Hanging Out with Punctuation

If you couldn’t guess from today’s headline, it is time to bring the house down with another Typographic Minutiae post. (Please note that the preceding sentence works best if you make that “Raise the roof” gesture while you read it. I can wait if you want to go back and try it again.)

If you’ve ever felt that your punctuation was out of place but weren’t sure why, it probably has something to do with hanging punctuation (or possibly a low-grade psychosis). Basically, it goes like this: When you’re aligning text the way civilized people align text (flush left, ragged right), punctuation should “hang” in the margin or gutter to allow the actual letterforms to align.

I’ve demonstrated what I’m talking about with a quote from one of my favorite authors, Douglas Adams, here:

The example on the left (heretofore “the so-so example”) has some things going for it. It’s set in Minion Pro, which we love, and it’s flush left, ragged right, which, as I mentioned above, is how civilized people set type. However, it does not employ hanging punctuation.

In the example on the right (“the typographically awesome example”), you’ll see how the opening quotation mark “hangs” to the left of the line created by the left-justified type. This is one of those tiny things that you may not think about often, or possibly ever (and if that’s the case, I envy you; please take me to that place), but it can be the difference between so-so type and truly professional type.

And this doesn’t just go for punctuation at the beginning of sentences. Again with Douglas Adams:

Notice in the example on the right that not only does the punctuation hang out in the margin, but so does a tiny bit of the capital T. What’s happening here is that the example on the left is a mathematical alignment (the exact left edges of the typographic characters are aligned), while the example on the right creates an optical alignment (the left edge is created by aligning the strongest visual element of each character). To your viewer, the version on the right creates a stronger line and is therefore more visually pleasing.

Some typographers even apply this to bullet points. I couldn’t find a Douglas Adams quote with bullet points, so I just wrote whatever came into my head:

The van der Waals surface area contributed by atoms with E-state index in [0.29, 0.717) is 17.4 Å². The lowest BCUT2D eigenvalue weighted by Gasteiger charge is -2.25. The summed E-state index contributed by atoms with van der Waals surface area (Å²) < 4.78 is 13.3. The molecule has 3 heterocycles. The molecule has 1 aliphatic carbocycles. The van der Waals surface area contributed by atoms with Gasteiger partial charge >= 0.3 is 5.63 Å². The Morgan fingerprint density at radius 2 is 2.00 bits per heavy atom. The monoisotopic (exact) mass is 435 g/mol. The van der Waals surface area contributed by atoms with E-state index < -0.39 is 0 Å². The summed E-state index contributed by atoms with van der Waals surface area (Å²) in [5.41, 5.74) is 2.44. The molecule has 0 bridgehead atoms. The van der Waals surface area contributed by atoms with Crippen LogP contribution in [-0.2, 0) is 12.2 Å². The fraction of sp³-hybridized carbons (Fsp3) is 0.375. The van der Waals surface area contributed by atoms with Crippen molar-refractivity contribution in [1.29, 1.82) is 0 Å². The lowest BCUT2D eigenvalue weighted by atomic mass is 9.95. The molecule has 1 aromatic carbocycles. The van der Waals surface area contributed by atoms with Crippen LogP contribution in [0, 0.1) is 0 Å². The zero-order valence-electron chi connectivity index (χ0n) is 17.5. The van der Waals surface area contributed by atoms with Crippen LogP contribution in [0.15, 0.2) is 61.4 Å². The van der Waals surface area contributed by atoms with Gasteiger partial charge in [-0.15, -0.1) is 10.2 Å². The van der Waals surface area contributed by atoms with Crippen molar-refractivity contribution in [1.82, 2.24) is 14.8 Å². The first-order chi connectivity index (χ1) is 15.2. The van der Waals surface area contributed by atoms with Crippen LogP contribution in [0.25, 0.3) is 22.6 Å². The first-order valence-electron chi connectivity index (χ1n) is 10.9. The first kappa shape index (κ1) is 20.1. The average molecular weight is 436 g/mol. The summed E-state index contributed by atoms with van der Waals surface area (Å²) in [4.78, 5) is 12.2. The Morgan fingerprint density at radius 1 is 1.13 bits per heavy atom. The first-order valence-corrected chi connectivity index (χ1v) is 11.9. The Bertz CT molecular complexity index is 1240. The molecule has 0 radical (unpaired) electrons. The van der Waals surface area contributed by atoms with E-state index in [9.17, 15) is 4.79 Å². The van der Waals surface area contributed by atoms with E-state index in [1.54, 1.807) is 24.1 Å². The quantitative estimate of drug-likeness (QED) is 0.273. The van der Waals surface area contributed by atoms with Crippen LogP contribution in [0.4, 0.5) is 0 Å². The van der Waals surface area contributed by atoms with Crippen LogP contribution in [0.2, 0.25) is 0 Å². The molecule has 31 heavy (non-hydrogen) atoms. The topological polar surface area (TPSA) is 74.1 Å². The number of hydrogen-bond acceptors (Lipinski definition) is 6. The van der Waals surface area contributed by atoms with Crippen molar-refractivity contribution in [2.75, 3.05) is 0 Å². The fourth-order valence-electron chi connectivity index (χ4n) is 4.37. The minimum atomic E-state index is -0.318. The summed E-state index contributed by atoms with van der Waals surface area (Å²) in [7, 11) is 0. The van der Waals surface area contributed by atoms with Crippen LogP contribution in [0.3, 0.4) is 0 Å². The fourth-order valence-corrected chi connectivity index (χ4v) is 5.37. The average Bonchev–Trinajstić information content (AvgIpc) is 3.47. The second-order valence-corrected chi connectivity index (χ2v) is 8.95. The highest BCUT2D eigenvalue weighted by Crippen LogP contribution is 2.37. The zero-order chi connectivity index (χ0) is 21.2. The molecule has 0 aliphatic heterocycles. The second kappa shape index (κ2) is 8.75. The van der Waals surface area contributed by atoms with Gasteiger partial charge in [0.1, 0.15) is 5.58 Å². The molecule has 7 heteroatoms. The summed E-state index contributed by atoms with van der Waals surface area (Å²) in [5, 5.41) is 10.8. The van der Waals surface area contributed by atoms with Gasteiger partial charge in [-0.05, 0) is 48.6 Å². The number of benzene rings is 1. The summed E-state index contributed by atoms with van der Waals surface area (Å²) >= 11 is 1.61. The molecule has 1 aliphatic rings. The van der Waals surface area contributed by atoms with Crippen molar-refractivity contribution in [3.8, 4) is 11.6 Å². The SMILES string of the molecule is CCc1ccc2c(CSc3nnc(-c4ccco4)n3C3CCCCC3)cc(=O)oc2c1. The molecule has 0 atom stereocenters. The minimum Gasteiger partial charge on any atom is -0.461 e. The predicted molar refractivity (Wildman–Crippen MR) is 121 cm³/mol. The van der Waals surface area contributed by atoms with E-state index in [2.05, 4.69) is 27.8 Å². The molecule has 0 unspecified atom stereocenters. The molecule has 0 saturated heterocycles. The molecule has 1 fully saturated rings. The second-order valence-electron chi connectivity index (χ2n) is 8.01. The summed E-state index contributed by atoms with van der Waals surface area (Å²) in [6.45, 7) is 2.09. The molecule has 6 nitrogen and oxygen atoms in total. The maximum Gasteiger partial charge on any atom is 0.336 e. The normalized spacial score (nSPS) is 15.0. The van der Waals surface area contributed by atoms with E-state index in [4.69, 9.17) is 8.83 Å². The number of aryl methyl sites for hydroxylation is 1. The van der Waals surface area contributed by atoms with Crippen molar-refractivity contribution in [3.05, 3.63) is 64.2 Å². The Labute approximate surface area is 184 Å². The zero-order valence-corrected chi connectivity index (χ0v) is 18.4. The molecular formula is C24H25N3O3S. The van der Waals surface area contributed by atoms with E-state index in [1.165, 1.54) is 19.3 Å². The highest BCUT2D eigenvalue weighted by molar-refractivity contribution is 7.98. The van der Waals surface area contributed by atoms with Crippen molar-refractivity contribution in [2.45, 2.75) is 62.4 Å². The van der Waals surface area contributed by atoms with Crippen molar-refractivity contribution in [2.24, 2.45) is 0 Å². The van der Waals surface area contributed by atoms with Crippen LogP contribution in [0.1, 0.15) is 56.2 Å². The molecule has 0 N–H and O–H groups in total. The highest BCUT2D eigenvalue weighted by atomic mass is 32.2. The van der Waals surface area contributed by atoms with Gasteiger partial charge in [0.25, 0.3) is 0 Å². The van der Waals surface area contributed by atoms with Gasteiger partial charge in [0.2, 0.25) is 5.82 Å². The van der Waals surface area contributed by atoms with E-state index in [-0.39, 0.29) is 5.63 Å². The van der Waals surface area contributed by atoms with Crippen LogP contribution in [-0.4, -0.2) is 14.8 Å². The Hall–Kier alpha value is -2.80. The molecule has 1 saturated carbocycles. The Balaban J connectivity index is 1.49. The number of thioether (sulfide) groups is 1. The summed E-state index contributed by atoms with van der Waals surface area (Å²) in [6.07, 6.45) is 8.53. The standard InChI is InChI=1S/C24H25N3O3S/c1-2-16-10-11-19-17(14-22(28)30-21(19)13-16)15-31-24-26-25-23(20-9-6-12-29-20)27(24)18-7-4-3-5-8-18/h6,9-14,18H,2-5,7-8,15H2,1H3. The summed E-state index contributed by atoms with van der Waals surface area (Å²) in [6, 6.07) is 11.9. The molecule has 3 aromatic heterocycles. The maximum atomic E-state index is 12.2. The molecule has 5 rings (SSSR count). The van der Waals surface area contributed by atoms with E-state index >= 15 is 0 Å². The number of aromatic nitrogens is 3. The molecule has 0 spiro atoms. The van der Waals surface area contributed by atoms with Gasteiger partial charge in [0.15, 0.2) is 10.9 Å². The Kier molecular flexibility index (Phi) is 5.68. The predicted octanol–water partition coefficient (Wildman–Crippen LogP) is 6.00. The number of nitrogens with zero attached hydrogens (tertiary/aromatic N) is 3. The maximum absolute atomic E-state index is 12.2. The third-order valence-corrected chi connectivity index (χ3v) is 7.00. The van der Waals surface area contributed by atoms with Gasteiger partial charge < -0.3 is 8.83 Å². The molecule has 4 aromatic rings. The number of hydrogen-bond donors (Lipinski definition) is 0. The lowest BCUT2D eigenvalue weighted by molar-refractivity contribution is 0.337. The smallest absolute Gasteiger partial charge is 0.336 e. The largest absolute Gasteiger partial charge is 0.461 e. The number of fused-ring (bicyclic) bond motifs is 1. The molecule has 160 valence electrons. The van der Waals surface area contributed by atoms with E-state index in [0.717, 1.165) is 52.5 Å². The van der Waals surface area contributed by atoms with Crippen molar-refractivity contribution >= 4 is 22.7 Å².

I actually do not hang bullet points because they hang so far into the gutter, they can interfere with the preceding column of text.

In a rare bit of actual technical information on this site, here’s how you make your text hang in Adobe InDesign: Click on the text box in question, then select “Type” and “Story.” (It’s not intuitive, I know.) This will give you the pop-up window pictured here. Click the “Optical Margin Alignment” box. You can adjust the degree of hanging with the numeric value.

I have to admit, this post is design-nerdy even by my standards. Check back next week, when I promise I’ll have jokes about sweater vests and some photos of funny signs.

Get to Know a Typeface! Connecticut State of Mind

We recently received this question from Friend of IBD Patricia Perry through our Ask a Nerd! link:

I am a font nerd. I collect fonts much the same as other folks collect small china porcupines. I recently discovered “Connecticut.” I am in love with this font. Although it is not appropriate for every venue, I find its form and grace appealing. What are your thoughts on this cute little font?

To my knowledge, Patricia has never been in my house and I’m certain that she does not have a key to the safe in the basement, so I’m a little freaked out that she knows about my china porcupine collection. Nevertheless, Patricia is the one and only person ever to review our book on Amazon and she gave it five stars, so any question Patricia asks, we answer.

I had never heard of Connecticut as a typeface before (though I do know that there’s a suburb of New York City called Connecticut*). There’s not a lot of information about the typeface available online, but my guess is that it was designed by someone with artistic talents, but not much experience in typeface design. The first clue to this effect is that it’s available as a free download from a number of sites, including FontPark and Fonts 101.

I agree with Patricia that Connecticut is graceful. (I can’t believe I wrote “Connecticut” and “graceful” in the same sentence after this month’s college basketball championship.) The individual letterforms are great. They have an elegant, organic form, accentuated by tall ascenders, like those seen in the lower-case h and d in the sample above.